Scandinavian Crayfish

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Crayfish (Astacus astacus) are protected most of the year but in August and September the chase is intense in ponds, brooks and streams all over Scandinavia. Until recently, crayfish were a popular, relatively cheap and abundant food, to catch yourself in the countless freshwater holes and lakes.

But draining, pollution and a crayfish pest have decimated the population dramatically. Owning a crayfish pond is something to be proud of: what might seem to be just another hole in the ground is jealousy protected, and stealing another man’s crayfish is an unthinkable crime.

Scandinavian crayfish
Crayfish are short, seldom more than 12cm, resembling a small lobster

Appearance and taste
Crayfish are short, seldom more than 12cm, resembling a small lobster. They can be greenish, blue, or black when raw, but they all turn a glorious scarlet when cooked. The taste is different from that of all other shellfish, delicate and sweet.

Related: Scandinavian Shellfish and Molluscs 

Scandinavian crayfish
The best way to prepare Scandinavian crayfish is the traditional Swedish manner of the kräft kalas (crayfish party)

Buying and storing
Fresh indigenous crayfish are available in Scandinavia only in August and September, but import of a different species are available year-round. Sadly, Swedes now more often eat imported crayfish from Turkey and Eastern Europe, a different species with an inferior taste to that of the native.

Scandinavian crayfish
When buying live crayfish, ensure that they bare very much alive

You can but crayfish precooked, and frozen, but these are really not worth buying as they lack the spicy, aromatic saltiness and succulence you get when you prepare them fresh yourself.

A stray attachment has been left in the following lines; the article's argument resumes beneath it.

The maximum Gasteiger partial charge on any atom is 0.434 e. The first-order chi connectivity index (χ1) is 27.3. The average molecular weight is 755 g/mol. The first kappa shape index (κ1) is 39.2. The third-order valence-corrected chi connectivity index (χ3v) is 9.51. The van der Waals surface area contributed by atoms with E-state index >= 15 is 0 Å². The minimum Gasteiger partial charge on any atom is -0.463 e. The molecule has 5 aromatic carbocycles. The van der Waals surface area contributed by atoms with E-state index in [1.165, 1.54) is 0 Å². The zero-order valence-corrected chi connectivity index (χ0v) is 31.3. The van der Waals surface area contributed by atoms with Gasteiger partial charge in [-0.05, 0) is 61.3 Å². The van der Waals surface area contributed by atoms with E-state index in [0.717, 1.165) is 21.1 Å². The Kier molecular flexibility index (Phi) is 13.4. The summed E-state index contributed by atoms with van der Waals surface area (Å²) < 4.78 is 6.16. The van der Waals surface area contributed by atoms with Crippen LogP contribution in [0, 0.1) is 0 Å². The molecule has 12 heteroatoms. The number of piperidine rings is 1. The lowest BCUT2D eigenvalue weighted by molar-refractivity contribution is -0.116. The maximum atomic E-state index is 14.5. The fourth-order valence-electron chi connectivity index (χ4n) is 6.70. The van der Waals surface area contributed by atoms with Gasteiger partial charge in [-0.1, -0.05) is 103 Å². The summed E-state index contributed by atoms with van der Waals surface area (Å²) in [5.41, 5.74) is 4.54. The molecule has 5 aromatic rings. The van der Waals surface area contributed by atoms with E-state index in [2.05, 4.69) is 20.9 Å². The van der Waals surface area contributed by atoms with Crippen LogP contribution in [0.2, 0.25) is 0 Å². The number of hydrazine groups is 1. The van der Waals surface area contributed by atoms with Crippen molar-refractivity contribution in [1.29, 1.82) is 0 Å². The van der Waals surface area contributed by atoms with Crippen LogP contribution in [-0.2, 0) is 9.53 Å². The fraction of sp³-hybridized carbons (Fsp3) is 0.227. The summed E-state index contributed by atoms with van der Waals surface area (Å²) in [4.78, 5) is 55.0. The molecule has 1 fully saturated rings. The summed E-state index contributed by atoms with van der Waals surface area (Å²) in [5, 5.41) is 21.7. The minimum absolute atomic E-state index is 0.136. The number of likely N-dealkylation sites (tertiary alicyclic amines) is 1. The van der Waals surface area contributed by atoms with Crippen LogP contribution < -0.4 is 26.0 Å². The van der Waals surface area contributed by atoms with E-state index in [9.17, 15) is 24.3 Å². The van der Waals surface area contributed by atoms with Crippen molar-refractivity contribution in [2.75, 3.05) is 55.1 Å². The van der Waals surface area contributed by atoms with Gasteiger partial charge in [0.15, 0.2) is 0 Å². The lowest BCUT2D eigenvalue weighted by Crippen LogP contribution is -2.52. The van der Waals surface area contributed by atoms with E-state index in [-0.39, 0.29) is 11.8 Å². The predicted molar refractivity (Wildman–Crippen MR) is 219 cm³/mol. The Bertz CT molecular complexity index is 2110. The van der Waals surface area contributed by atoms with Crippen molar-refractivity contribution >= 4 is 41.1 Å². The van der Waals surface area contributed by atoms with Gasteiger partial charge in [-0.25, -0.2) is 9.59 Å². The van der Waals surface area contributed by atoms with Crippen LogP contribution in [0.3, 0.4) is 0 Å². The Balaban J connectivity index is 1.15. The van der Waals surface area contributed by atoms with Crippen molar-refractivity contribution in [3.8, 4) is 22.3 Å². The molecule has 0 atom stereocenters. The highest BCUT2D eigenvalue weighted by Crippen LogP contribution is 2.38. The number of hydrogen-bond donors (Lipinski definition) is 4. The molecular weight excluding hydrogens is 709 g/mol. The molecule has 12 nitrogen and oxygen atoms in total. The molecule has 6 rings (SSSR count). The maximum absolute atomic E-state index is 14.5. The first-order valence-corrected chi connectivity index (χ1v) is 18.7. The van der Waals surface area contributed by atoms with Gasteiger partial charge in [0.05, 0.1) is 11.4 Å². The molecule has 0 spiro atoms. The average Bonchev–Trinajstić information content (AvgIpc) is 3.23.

When buying live crayfish, ensure that they bare very much alive. If they seem lazy, it means the crayfish have been lying around for too long, which drains away the taste and leaves the flesh a flabby, sorry thing to eat. Choose big, broad, fat female crayfish, which contains more meat than the thinner males. One person can easily eat 12 crayfish, even double that. For a starter, however, six crayfish per person is fine.

Related: Food and Drink in Sweden

Scandinavian crayfish
Crayfish and schnaps

Culinary uses
If you have enough crayfish, the best thing is to prepare them in the traditional Swedish manner of the kräft kalas (crayfish party). Even on a normal day, eating crayfish outdoor is a must – a gorgeous, delicious mess, with huge napkins and finger bowls as compulsory. We suggest you try to make a homemade mayonnaise and eat the crayfish with this, together with some crunchy sourdough bread, lemon and fresh dill.

If you wish, a grilled or home-smoked fish, new potatoes and a bowl of rødgrød med fløde will make it an unforgettable and very Scandinavian meal.

And don’t throw away the shells, as they are very good for shellfish stock.

Related: Scandinavian Cooking

Scandinavian crayfish
You eat crayfish by twisting off the head and sucking everything possible from it

How to eat a crayfish
You eat crayfish by twisting off the head and sucking everything possible from it – this is the tastiest part. Crack the claws with a nutcracker, or a special tool designed for the purpose and extract the fine meat – a lobster fork is the best tool for prying it out. As for the tail, you may be lucky and yank it out in one go; alternatively, you can cut open the underside of the shield protecting the tail.

You must remove the intestine, which runs as a thin line along the tail, before eating the flesh in one enjoyable mouthful. You will be glazed with the juices all over – it’s deliciously uncivilized.

Scandinavian Crayfish, written by Tor Kjolberg

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